And related to this: I can assume it could be required to keep using basic authentication, to make sure Node-RED cannot be accessed insecure from other devices within my LAN. But perhaps question 3 could be solve that: if I could whitelist only ZeroTier addresses, then perhaps basic authentication would not be required anymore?

  2. Is it still necessary/advised to use SSL for Node-RED? Not sure if LetsEncrypt certificates certificates is still the way to go in combination with ZeroTier?

  3. Can the setup from @marcus-j-davies being used to allow only the ip addresses from ZeroTier to enter. Or perhaps not because you access Node-RED via the client?

  4. There are quite a lot of DNS settings. If I have my raspberry with name "my-raspberry" I thought I could just navigate to "my-raspberry" in the browser of my Android phone. But that cannot be resolved. I assume I forgot to setup something but not sure what...

  5. When I access my raspberry (which is running a ZeroTier client) from within my LAN, e.g. from my Windows portable. Should I navigate then directly to my Node-RED port, or is it better to install the ZeroTier client also on my portable.

    Related to this: do I need perhaps (some way?) to restrict that Node-RED can only be accessed from within my ZeroTier network. Not sure if I can prevent any other devices in my LAN to access Node-RED directly...

  6. I am still struggling with my question from yesterday. The node-red-contrib-google-smarthome nodes require all traffic from Google to be forwarded to a local endpoint in Node-RED:

    It goes like this:

    1. I say "Hey Google" to my Google Home devices, which sends my voice commands to the Google servers.
    2. The Google servers connect to my router (via the callback url in the screenshot above that I have entered in their cloud platform at the time being).
    3. That port need to be forwarded on your router to access the endpoint of the smarthome node.

    You canno install a ZeroTier client on the Google servers, so those servers are not part of the virtual network. Which means they cannot access the endpoint anymore, when I would switch of port forwarding.

    Is there a way to do this more secure via ZeroTier without port forwarding?
    EDIT From this discussion I assume it is not possible...

EDIT: Merry Christmas to everyone too :slight_smile:


I do like zerotier for its simplicity too :slight_smile:

zero trust: no device gets connected to my zerotier network until I explicitly and easily grant access via zerotiers dashboard. NOTE: you have to (and should) mark your network private in zerotier

ad 1: I do add those extra layer of security. Given, that your raspberry can be accessed from both, zerotier network and your local network, I still secure nodered

ad 2: traefik is my friend here. Reason again: on the lan side nothing has changed. :slight_smile:

ad 3: I assume yes, you only need to add those client-ips from your zerotier network you'd like to grant access?

ad 4: DNS settings are indeed a bit tricky.

If you accessed f.e. your nodered dashboard via zerotier and if your dashboard refers to a local "grafana_chart_no1.local.lan", latter is not going to be resolved. At least I yet need to find a way to utilize the dns server of my home lan.

My workaround is to maintain an entry in my public domain's dns server which I use for traefik/letsencrypt anyway. I though had to choose "" for those rare cases f.e..

As long as you use IP addresses it works fine, if a route is set in zerotier's dashboard.

ad 5: I only use zerotier for remote access. Everything else remains local as usual.

ad 6: That seems to be related to ad 4. I assume as long as you use zerotier to remotely INPUT a command, the processing of it via nodered works from within your local lan as always? You of course have to be able to input things. The push of a button works, voice control is a different beast :slight_smile:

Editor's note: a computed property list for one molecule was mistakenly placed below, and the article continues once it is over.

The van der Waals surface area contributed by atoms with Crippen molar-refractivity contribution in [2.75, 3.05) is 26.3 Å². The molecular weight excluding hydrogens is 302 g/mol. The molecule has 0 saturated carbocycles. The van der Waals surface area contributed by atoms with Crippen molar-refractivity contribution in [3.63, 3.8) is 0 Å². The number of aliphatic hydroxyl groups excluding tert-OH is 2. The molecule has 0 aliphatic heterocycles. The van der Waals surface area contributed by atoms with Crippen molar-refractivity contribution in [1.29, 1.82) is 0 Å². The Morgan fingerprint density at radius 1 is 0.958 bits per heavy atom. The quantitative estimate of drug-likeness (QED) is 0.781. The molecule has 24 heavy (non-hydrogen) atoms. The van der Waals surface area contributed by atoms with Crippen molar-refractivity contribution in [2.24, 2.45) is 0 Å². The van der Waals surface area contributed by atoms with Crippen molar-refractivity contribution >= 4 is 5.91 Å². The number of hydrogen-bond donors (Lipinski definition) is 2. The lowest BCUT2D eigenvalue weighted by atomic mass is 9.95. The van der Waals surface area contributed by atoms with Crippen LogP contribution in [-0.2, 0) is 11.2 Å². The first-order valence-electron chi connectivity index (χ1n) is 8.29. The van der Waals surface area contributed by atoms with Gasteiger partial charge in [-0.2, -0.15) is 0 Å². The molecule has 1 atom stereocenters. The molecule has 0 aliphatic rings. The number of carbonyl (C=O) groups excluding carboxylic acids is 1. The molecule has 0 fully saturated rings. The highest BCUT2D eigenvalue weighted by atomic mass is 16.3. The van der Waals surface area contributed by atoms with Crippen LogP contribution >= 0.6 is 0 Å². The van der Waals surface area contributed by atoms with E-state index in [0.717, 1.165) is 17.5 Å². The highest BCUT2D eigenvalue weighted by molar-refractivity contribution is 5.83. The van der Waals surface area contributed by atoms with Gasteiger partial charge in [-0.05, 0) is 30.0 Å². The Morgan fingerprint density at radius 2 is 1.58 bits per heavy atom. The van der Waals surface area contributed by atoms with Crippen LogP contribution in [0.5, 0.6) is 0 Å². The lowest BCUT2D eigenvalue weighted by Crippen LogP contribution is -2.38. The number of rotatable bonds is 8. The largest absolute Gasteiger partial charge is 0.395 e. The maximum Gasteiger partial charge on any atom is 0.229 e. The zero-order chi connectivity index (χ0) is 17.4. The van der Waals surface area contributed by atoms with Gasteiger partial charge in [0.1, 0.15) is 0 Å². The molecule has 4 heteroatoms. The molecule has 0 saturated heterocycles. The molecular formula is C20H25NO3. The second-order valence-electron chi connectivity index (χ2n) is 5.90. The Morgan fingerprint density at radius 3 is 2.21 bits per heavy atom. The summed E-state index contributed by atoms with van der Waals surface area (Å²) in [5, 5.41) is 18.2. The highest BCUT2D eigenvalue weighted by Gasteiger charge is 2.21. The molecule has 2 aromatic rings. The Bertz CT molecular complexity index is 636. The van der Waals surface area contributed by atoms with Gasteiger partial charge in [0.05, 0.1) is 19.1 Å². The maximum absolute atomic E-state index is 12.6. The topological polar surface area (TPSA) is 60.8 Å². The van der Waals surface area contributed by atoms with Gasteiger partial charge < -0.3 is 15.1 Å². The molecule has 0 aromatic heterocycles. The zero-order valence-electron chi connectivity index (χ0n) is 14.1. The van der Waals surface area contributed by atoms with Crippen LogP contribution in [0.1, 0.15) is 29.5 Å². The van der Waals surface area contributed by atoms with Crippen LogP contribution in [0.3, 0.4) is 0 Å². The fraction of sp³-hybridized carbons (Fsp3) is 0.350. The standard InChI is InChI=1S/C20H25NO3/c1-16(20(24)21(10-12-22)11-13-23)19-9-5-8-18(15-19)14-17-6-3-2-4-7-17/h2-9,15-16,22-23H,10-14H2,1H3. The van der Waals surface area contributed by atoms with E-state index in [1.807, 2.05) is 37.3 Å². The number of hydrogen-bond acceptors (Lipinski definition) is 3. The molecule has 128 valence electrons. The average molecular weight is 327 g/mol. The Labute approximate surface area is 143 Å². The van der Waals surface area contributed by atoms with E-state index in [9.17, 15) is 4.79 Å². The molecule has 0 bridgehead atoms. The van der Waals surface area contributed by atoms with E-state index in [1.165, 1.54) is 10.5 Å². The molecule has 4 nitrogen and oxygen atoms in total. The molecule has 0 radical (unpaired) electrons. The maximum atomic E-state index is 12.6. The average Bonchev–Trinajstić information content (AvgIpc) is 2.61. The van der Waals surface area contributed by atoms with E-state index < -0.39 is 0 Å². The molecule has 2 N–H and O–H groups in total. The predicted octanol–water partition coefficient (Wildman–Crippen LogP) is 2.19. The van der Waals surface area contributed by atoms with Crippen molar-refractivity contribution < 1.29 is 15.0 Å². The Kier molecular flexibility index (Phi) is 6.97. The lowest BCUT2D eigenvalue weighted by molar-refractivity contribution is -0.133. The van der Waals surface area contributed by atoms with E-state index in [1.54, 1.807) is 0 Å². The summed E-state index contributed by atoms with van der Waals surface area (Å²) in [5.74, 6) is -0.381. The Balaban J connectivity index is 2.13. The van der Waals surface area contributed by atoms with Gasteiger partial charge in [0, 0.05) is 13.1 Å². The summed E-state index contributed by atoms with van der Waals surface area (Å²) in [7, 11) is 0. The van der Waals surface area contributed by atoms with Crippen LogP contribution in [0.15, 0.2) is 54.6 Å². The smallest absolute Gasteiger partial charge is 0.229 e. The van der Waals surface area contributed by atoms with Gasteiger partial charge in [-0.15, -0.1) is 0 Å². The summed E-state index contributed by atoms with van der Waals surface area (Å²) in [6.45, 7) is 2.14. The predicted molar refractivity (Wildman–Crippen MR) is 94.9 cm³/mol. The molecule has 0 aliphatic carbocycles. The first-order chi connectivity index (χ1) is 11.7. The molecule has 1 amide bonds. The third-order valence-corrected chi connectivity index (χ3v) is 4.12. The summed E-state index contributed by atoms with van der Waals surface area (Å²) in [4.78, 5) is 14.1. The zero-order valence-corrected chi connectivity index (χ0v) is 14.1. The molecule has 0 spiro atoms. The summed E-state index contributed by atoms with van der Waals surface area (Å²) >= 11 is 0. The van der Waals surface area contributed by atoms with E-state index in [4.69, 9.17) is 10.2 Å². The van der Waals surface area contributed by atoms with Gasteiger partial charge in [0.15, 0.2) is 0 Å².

Morning Everyone, and Merry Christmas to you all and family.

As long as Node RED is seeing the source IP/Range of the client accessing it - then yes, you can control the access with this type of ACL.

I don't use ZeroTier or various types of these services, so cant really comment on "what" IP/Interface is accessing Node RED, but again if Node RED is seeing the ZeroTier client IP, then yes

1 Like

It is a separate interface with its own IP range (as per customization in zerotiers dashboard). So it should work. Cool !


Good morning and Merry Christmas :grinning:

I like the idea of combining Marcus' IP whitelisting with Zerotier. In ZT each client has a static IP address, so in effect you have two layers of control

  • Can this internet device access my network? (ZT)
  • Can this internet device access the Node-red editor? (Whitelisting the ZT static IPs)

IMHO you still need the Node-red login, otherwise a lost phone = wide open Node-red. But a lost phone with ZT has access to much more than just NR. Can the ZT client be set up to need a fingerprint to connect?

ZT say that once a connection is established, traffic does not necessarily go through their servers, but it might do. Is this a sufficient reason to also use SSL? Maybe yes.

DNS is moving away a bit from the easy setup route, but if my Android has two specified DNS servers, eg QuadNine and a PiHole in the zerotier network, does that let me resolve my-raspberry.local?


Merry Christmas Bart.

Worth drawing a little diagram of you network connections. Makes it mech easier to reason out the traffic flows.

1 Like

Traffic via their servers is a last resort and in any case it still has 256-bit end-to-end encryption

I had a quick look at their "rules" setup and it is possible to limit connectivity to a certain port also eg 1880


A free tier, well several I have seen earlier have later the removed the "free" part but maybe those you mention are still free.

One that is free is having your own VPN server. I have one since several years, running in a RPi, working fine. When I want to access my Node-RED's I simply connect with my OpenVPN Client

Drawback is that "simple setup" is not fulfilled, it is not simple, actually it is rather advanced, not for every user that is looking for a simple setup

Another drawback could be that it gives you full access to your whole local network, not only selected devices. And it is important to have a strong password and using 256 bit encryption, anyway possible